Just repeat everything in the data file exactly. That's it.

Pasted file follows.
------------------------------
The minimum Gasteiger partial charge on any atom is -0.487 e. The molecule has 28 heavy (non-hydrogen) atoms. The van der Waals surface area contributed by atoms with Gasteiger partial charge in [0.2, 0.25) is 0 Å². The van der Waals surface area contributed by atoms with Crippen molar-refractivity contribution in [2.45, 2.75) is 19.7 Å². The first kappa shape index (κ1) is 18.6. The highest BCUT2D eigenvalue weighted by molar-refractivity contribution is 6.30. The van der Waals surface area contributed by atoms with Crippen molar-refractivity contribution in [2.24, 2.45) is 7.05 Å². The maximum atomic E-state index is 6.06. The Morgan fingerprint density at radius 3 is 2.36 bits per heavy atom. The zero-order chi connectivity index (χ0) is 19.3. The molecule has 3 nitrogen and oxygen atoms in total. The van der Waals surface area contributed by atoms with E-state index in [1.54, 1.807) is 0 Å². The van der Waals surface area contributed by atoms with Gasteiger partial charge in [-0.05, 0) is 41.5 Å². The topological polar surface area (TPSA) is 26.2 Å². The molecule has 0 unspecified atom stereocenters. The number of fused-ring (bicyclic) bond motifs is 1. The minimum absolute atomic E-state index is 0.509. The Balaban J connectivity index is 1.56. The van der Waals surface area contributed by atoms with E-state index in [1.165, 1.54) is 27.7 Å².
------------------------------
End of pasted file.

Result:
The minimum Gasteiger partial charge on any atom is -0.487 e. The molecule has 28 heavy (non-hydrogen) atoms. The van der Waals surface area contributed by atoms with Gasteiger partial charge in [0.2, 0.25) is 0 Å². The van der Waals surface area contributed by atoms with Crippen molar-refractivity contribution in [2.45, 2.75) is 19.7 Å². The first kappa shape index (κ1) is 18.6. The highest BCUT2D eigenvalue weighted by molar-refractivity contribution is 6.30. The van der Waals surface area contributed by atoms with Crippen molar-refractivity contribution in [2.24, 2.45) is 7.05 Å². The maximum atomic E-state index is 6.06. The Morgan fingerprint density at radius 3 is 2.36 bits per heavy atom. The zero-order chi connectivity index (χ0) is 19.3. The molecule has 3 nitrogen and oxygen atoms in total. The van der Waals surface area contributed by atoms with E-state index in [1.54, 1.807) is 0 Å². The van der Waals surface area contributed by atoms with Gasteiger partial charge in [-0.05, 0) is 41.5 Å². The topological polar surface area (TPSA) is 26.2 Å². The molecule has 0 unspecified atom stereocenters. The number of fused-ring (bicyclic) bond motifs is 1. The minimum absolute atomic E-state index is 0.509. The Balaban J connectivity index is 1.56. The van der Waals surface area contributed by atoms with E-state index in [1.165, 1.54) is 27.7 Å².